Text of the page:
The Tragedy In Rivers: A Missed Opportunity For Akpabio To Intervene

By Christie Oby Ndukwe

After a period of relative silence, I am compelled to address the recent tragedy that unfolded in Rivers State, prompting me to speak out once again.

During my online vigil with a particular church, I came across a distressing video on WhatsApp. In the video, a young man, his voice filled with pain and desperation, called out to the Governor of the State for help as vehicles, both commercial and private, went up in flames.

The incident occurred around 8:45 pm on a Friday, leaving behind a scene of devastation – charred remains of people, vehicles, and goods. Tragically, more than five individuals, including a pregnant woman, lost their lives in the blaze. Over 100 vehicles were consumed by fire, with many others sustaining injuries and requiring hospitalization. The scale of the loss is truly staggering.

Among the victims were individuals on their way to or from funerals, social gatherings, or work, as well as those eagerly anticipating payment for goods and services. Some may have narrowly avoided the tragedy if they had listened to their instincts and chosen not to embark on that ill-fated journey.

This was an unforeseen accident, yet one that could have been prevented. The drivers of the two utility vehicles involved had the opportunity to exercise patience and avert the catastrophe. It is regrettable that such a tragedy occurred, especially given the potential for intervention that was missed.

As we mourn the lives lost and the extensive damage caused, it is a stark reminder of the importance of vigilance and responsible behavior on the roads. Let us strive to prevent such senseless loss in the future.

While everyone blames the drivers of the truck ladened with PMS and the one that carried cows from the North, many have not asked why the road that leads in and out of the soon-to-be ready NNPC Port Harcourt Refinery; Eleme Petrochemicals and Indorama Company should be in such a deplorable state.

What about the Onne Sea Port even though it’s yet to operate at maximum capacity? A Trunk, a road popularly known as “East-West” Road in the oil and gas rich Niger Delta region. Yes, it’s the same road that leads to the Bonny-Bodo road, to the commercial city of Bonny that houses the Nigerian Liquefied Natural Gas company. It’s the shortest route to Akwa Ibom and Cross River States through Rivers State. This is the road that has been left yearning for completion since the beginning of Democracy in 1999. The road links the nine South South States in the Niger Delta which produces oil and gas, the mainstay of the Nigerian economy.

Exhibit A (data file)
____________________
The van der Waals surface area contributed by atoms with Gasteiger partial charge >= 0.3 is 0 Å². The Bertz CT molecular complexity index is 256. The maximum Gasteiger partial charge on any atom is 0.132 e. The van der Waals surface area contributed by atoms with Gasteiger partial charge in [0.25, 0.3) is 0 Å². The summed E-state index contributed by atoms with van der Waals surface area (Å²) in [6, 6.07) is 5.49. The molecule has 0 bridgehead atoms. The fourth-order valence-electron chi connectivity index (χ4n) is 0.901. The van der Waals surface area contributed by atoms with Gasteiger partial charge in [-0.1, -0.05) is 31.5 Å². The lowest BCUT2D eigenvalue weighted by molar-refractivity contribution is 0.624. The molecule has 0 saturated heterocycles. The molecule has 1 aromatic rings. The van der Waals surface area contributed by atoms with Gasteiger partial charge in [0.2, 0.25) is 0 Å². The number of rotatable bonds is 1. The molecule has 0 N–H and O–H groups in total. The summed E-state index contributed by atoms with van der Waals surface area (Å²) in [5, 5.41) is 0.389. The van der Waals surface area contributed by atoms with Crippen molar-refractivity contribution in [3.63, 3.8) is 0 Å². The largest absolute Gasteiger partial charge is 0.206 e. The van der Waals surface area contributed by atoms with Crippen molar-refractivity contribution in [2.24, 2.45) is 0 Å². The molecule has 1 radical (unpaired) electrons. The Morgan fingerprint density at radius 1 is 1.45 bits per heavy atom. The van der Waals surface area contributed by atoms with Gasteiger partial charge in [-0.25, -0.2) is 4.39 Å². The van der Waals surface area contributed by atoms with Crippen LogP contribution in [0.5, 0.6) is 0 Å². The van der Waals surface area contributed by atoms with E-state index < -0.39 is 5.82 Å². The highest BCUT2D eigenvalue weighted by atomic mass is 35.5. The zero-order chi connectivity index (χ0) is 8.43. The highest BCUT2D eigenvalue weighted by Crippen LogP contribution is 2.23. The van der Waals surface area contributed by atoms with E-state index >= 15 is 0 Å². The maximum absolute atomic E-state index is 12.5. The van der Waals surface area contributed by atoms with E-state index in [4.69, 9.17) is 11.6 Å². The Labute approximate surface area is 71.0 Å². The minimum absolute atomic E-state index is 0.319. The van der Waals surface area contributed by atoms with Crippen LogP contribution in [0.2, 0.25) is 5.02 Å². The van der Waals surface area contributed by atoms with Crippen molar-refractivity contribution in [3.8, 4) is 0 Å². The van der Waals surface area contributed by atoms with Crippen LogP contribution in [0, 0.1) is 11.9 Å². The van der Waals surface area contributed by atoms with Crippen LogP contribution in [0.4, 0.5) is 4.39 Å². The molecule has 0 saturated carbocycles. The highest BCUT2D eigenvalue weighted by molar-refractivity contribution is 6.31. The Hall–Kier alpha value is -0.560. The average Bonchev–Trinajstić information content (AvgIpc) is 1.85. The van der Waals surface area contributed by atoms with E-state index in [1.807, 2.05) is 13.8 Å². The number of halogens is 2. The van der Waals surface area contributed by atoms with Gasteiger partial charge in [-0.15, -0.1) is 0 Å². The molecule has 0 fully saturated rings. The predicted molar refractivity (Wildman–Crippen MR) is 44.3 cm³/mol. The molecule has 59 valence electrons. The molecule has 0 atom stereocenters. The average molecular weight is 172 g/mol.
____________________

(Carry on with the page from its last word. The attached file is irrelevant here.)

How could such an important road descend into such a deplorable state? The oil and gas industry, the cornerstone of the Nigerian economy, stands as a crucial sector deeply intertwined with the nation’s prosperity. Yet, the goose that lays the golden egg is left in the dark.

I am particularly incensed by this tragedy, where blame must be redirected from the desperate and helpless drivers and commuters to the successive governments that have failed the people. Sometime in 2019, an NGO founded by me, Citizens Quest For Truth Initiative had a embarked on a Citizens Advocacy to ascertain the level of under-development of the Niger Delta region despite the billions pilloried through the Niger Delta Development Commission (NDDC) and the Ministry of the Niger Delta Affairs (MNDA). Our advocacy led us to the uncompleted section of the East West Road, from Bayelsa to Cross River State. We found out that the three multinational construction companies responsible for the project were being owed so much for several years and that slowed down construction works as they all pulled out of site. It was SETRACO for the Bayelsa to Eleme junction of the road, RCC for the Eleme-Akwa Ibom section while GITTO was handling the Cross River section which at the time was the worst of the three sections.

Without boring readers with the contract details and figures, I am going to speak on the politics that led to the tragedy which we just witnessed. Space and time may not permit for a detailed piece but I will expose the unseen hands that frustrated the efforts of the then Minister for Niger Delta Affairs, Senator Godswill Akpabio in completing the Eleme-Aleto section of the road where the carnage occurred.

Following a series of deliberations, the President issued an order for the project, which had been transferred to the Presidential Infrastructure Development Fund (PIDF), to be returned to the Ministry of Niger Delta Affairs (MNDA). The MNDA had successfully completed the Edo/Delta sections of the road. The road was redesigned from the initially approved 4 lanes to 6 lanes in order to better accommodate the significant volume and type of heavy traffic, especially on the Aleto bridge. Akpabio had foreseen the impending tragedy several years before it tragically unfolded. Unbeknownst to those intent on thwarting his efforts, Akpabio had secured an interest-free loan of about 10 billion Naira through the SUKUK Bond. Despite his proactive measures, he found himself entangled in a political quagmire that ultimately led him to transfer the project to the Ministry of Works as demanded by his critics at the presidential villa, reportedly under the directive of President Buhari.

As the saying goes, “the internet never forgets.” I have brought to light what many may not be aware of or may intentionally overlook. It is imperative that President Bola Ahmed Tinubu holds accountable those who are truly responsible for this senseless destruction and irreparable loss.

Christie Oby Ndukwe is President/ Founder Citizens Quest For Truth Initiative

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